An LBA is a fundamental requirement for the debt recover process and must be issued before legal proceedings can be initiated – if it is not then costs may be forfeited and you could end up paying legal costs on behalf of your debtor.

The majority of customer/debtors which receive an LBA usually tend to make full payment upon receiving it, especially when the LBA has come from a formal third party as they understand the severity of the situation and that you are very serious about retrieving monies what is rightfully owed to you. Unfortunately however, there are some businesses which despite receiving a Letter Before Action simply ignore this and allow the matter to escalate to the Courts. At this point it is important to take stock of the situation and not simply go on a crusade to retrieve monies owed as it may be a clear sign that your business customer simply doesn’t have the ability to pay.

 

Whilst this may seem defeatist, it may prove more costly in time, resources and money trying to essentially “flog-a-dead-horse.” If your business customer for instance has numerous CCJ’s registered against them for previous non-payment, a bad credit history or a litany of disgruntled business suppliers this may be a warning sign not to take matters further.

 

However, we would always suggest reviewing the situation and base some of your decision on whether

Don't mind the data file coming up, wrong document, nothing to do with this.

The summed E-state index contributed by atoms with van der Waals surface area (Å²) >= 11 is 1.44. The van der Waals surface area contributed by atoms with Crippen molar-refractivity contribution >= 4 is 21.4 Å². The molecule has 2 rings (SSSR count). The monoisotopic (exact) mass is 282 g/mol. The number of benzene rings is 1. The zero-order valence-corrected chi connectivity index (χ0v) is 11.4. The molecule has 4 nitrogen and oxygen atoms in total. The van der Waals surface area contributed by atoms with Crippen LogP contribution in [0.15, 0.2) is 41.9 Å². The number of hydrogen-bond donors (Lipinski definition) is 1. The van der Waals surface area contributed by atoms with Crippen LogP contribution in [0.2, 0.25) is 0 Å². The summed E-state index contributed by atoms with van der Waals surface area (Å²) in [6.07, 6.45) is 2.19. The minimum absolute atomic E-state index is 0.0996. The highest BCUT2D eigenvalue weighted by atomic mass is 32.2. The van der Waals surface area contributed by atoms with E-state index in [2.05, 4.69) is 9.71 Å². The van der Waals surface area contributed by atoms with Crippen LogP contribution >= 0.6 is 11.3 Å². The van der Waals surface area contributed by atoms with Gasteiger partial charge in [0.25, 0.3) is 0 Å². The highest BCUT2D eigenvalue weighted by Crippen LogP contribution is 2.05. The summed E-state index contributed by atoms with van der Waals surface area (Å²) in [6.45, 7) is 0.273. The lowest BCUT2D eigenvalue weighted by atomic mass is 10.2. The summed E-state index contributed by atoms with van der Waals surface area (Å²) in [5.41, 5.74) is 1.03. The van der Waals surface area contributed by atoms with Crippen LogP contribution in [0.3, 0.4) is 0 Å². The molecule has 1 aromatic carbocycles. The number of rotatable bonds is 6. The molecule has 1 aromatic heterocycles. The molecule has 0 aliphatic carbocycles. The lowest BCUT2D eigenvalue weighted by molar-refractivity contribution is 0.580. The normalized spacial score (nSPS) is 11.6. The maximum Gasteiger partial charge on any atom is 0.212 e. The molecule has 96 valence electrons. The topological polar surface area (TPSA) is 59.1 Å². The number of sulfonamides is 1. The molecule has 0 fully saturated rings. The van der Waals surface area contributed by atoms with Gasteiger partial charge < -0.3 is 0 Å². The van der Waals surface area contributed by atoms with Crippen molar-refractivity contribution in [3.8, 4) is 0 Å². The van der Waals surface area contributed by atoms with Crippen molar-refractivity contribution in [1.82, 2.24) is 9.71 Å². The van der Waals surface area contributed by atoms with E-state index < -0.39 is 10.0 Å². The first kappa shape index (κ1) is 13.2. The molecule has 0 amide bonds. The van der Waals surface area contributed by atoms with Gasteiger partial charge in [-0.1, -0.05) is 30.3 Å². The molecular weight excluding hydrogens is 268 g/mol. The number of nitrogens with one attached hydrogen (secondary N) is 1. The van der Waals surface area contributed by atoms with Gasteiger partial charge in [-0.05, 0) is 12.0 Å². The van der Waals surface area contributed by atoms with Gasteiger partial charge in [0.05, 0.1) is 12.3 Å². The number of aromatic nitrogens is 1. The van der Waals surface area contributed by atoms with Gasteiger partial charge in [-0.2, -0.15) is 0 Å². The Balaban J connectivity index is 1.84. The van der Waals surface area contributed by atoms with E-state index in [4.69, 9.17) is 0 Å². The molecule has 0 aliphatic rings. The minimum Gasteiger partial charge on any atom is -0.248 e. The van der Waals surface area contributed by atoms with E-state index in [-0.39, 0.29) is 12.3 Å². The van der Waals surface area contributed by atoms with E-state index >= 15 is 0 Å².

a) have the patience, resilience and tenacity to pursue debtors in the courts

b) whether it will be to the detriment of providing your goods and services to other business customers i.e. ensure you don't loose focus on your main priorities

c) that your are happy potentially spending more money in court costs, legal fees and except the risk (however small) that you may not win in court and potentially have to pay debtor fees.

An alternative to court action is to offer mediation, this can be done by arranging a face-to-face meeting with your business customer and involving a third part mediator who can help reach a compromise. Whilst mediators do cost money, it is usually much less expensive then proceeding with court action and can prove much quicker in reaching a resolution. Although you may have to be prepared to write off a portion of the value of the outstanding debt and receive the balance in instalments.

Whilst you can simply decide that a verbal agreement or handshake is sufficient when agreeing to a deal, it is always encouraged to get a written settlement agreement. This will form a contract if legal action has not already commenced. If however you have started legal action then a written agreement can be signed and sent to the court who can make it an official court order which can be upheld.

What an LBA should include

Business names and addresses for you and your customer

Details of the goods or services that they owe you for

How much they owe you, including any interest and compensation

The calculation of what they owe you calculated the amount owed

A detailed timeline of actions already undertaken to reach out to the business customer. what you’ve already done to try to get the money

Dated copies of any relevant documents, for example purchase orders, invoices and statements

 

A reasonable deadline for paying or responding (at least 14 days)

The consequences of what will happen if they don't pay or fail to respond e.g. taking debtor to court to outstanding debt plus additional fees which will be incurred.